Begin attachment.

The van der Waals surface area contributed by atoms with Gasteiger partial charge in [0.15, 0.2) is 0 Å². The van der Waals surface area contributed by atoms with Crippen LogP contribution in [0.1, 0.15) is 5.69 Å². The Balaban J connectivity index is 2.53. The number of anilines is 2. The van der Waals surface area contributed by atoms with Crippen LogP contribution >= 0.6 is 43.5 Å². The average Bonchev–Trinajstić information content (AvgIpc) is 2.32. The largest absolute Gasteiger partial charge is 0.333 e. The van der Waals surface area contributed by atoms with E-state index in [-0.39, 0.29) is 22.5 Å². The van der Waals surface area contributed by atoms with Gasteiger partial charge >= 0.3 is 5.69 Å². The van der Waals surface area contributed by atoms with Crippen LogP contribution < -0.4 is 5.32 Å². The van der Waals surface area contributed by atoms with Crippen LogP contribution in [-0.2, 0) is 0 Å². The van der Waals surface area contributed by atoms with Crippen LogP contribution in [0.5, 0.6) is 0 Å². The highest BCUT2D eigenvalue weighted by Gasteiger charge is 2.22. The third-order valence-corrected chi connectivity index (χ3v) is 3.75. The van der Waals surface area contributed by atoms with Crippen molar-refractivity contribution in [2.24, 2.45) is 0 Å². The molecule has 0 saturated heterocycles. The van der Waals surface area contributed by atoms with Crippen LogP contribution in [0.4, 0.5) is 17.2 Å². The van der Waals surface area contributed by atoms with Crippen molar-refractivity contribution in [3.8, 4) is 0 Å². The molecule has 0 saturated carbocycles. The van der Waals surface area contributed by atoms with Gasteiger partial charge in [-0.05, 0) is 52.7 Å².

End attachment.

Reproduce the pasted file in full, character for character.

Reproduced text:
The van der Waals surface area contributed by atoms with Gasteiger partial charge in [0.15, 0.2) is 0 Å². The van der Waals surface area contributed by atoms with Crippen LogP contribution in [0.1, 0.15) is 5.69 Å². The Balaban J connectivity index is 2.53. The number of anilines is 2. The van der Waals surface area contributed by atoms with Crippen LogP contribution >= 0.6 is 43.5 Å². The average Bonchev–Trinajstić information content (AvgIpc) is 2.32. The largest absolute Gasteiger partial charge is 0.333 e. The van der Waals surface area contributed by atoms with E-state index in [-0.39, 0.29) is 22.5 Å². The van der Waals surface area contributed by atoms with Gasteiger partial charge >= 0.3 is 5.69 Å². The van der Waals surface area contributed by atoms with Crippen LogP contribution < -0.4 is 5.32 Å². The van der Waals surface area contributed by atoms with Crippen LogP contribution in [-0.2, 0) is 0 Å². The van der Waals surface area contributed by atoms with Crippen LogP contribution in [0.5, 0.6) is 0 Å². The highest BCUT2D eigenvalue weighted by Gasteiger charge is 2.22. The third-order valence-corrected chi connectivity index (χ3v) is 3.75. The van der Waals surface area contributed by atoms with Crippen molar-refractivity contribution in [2.24, 2.45) is 0 Å². The molecule has 0 saturated heterocycles. The van der Waals surface area contributed by atoms with Crippen LogP contribution in [0.4, 0.5) is 17.2 Å². The van der Waals surface area contributed by atoms with Crippen molar-refractivity contribution in [3.8, 4) is 0 Å². The molecule has 0 saturated carbocycles. The van der Waals surface area contributed by atoms with Gasteiger partial charge in [-0.05, 0) is 52.7 Å².